In the recent Chernobyl TV series, the dangers of conformity were clearly demonstrated. Multiple times. Shortly after the explosion, the Pripyat Executive Committee meets. A member expresses concern about the dangers facing Pripyat. He is effectively silenced by the social cost of not conforming to the group, the power of a high-ranking Soviet official, and false reassurances of a nuclear expert. Pripyat was not evacuated.

The costs of conformity are apparent these days on social media, where “cancel culture” and “pile ons” are used to enforce norms (often for opinions that might be widely held and are uncontroversial in offline culture) leading to political polarisation. Neither do you have to have lived in the Soviet Union to have been in a meeting where items are not challenged, or useful information not proffered, because of the potential cost of being “wrong”. The net loss of information this causes has its own cost. The emperor will walk without clothes far longer, or in the case of drug safety, unsafe prescribing practice may continue unabated.

At the turn of the century it was a widely accepted view that hormone replacement therapy (HRT) conferred cardiovascular benefits. An expert speaker on an evidence-based medicine course I was running in the very early 2000s berated a paper that suggested that these effects were unlikely, Observational data and mechanisms were provided as to why the cardiovascular benefit was real. Everyone nodded. Later it was found that HRT did not confer a cardiovascular benefit in a randomised clinical trial and, in fact, inflicted a harm instead.1

Confounding was likely the cause in the observational studies. Women seeking HRT may have been unrepresentative of the general population, and less likely to develop cardiovascular disease. Was it the only cause though? The spread of the cardiovascular benefit of HRT amongst prescribers was widespread. Why do ideas become established, even when dissenting voices could challenge them? Cass Sunstein’s book on Conformity gives some clues.

Sunstein is a Professor at Harvard, who worked at the White House Office of Information and Regulatory affairs from 2009 to 2012, and was co-author of Nudge. His book is a concise journey through the psychology of conformity. Two key ideas start the book. The first, is that the actions and words of people around you are used as information to try to discern the truth. Secondly, what people do and say around you informs you how to behave to remain part of the group. Even if you have misgivings, you may suppress your views to remain part of the tribe.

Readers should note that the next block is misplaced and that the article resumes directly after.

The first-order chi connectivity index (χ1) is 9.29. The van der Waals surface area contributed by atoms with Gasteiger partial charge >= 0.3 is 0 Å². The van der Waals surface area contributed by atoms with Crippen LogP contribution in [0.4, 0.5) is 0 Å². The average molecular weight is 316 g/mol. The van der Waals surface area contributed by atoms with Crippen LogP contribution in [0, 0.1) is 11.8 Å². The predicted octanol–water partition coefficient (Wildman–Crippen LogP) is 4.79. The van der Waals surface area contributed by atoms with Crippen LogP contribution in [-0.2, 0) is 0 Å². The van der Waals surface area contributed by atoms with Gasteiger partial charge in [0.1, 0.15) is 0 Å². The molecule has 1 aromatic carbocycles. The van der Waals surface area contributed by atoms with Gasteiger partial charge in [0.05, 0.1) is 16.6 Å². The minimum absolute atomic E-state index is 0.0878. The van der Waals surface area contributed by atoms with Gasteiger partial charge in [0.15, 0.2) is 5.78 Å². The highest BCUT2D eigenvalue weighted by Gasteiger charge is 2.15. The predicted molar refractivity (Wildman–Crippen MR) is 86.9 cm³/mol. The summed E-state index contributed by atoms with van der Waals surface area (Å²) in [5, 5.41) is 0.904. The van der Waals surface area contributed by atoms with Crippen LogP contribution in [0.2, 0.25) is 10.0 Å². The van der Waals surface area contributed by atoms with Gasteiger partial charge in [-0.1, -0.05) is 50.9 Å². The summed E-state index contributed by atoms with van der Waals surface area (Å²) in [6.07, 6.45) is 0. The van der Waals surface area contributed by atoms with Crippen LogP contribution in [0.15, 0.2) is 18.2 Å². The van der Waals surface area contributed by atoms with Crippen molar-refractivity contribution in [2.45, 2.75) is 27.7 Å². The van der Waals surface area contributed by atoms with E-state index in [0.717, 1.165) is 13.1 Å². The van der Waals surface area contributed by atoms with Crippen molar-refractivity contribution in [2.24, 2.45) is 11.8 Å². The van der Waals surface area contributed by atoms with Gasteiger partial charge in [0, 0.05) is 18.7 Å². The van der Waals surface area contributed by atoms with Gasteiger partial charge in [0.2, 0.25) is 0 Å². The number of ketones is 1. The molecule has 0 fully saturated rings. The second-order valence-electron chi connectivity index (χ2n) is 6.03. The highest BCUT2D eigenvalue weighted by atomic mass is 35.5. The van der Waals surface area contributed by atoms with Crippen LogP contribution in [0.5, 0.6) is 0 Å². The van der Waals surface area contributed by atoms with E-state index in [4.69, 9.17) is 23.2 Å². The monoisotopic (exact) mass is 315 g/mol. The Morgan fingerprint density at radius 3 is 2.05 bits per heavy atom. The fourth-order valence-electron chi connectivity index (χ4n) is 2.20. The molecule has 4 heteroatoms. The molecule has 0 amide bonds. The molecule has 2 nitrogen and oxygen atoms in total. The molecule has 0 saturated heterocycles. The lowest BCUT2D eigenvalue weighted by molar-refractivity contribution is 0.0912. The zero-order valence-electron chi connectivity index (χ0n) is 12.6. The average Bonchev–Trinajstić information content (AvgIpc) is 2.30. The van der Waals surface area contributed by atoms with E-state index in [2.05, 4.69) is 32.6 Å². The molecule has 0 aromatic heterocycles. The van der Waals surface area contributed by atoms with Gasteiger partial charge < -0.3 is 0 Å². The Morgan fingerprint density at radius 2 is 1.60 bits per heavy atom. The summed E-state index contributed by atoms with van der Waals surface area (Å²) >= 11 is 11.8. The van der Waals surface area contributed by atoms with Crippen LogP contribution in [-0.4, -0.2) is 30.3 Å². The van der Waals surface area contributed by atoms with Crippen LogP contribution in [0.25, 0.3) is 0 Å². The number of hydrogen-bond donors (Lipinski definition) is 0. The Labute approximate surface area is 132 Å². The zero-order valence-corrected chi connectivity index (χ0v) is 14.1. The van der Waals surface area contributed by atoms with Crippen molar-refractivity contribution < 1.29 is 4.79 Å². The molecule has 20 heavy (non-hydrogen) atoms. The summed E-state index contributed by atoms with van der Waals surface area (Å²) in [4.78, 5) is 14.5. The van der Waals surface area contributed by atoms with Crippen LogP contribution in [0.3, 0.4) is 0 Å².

Sunstein uses HRT as a example of how wrong information cascades. Rather than using privately held information, trusting their own judgement, prescribers will look at informational signals from other prescribers. A prescriber deciding whether or not to prescribe HRT for cardiovascular benefit will see other doctors have prescribed HRT, and unless they are extremely confident about their alternative view, they will prescribe it. The informational cascade of wrong information grows. None of the doctors may be confident about the evidence of a cardiovasular benefit of HRT. However, the uncertainity is kept private and the net effect is to show high confidence of benefit by virtue of the informational signals (prescribing) the prescribers send.

Such informational cascades can be broken, the change in views on opiate prescribing may be one recent example, but are still common. Sunstein also cites prostate-specific antigen (PSA) testing as another example. In the field of drug safety and pharmacovigilance, understanding how to break such informational cascades may be key to changing prescribing culture, once a risk has been identified. Certainly, the current track record of influencing prescribing decisions is mixed.2

This is only one aspect of the book; Sunstein provides a lens to view several current challenges in the world. Even at a more parochial level, for those want to make better group decisions with maximal information, and with less group think, the book provides useful information to engender an open culture to enable useful dissent.

Photograph The Corrosion of Conformity by Thomas Hawk. Attribution-NonCommercial 2.0 Generic

  1. Writing Group for the Women’s Health Initiative Investigators. Risks and Benefits of Estrogen Plus Progestin in Healthy Postmenopausal Women: Principal Results From the Women’s Health Initiative Randomized Controlled Trial. _JAMA. 2002;288(3):321–333. doi:10.1001/jama.288.3.321 

  2. Barber C, Gagnon D, Fonda J et al. Assessing the impact of prescribing directives on opioid prescribing practices among Veterans Health Administration providers. Pharmacoepidemiology and Drug Safety. 2017;26(1):40-46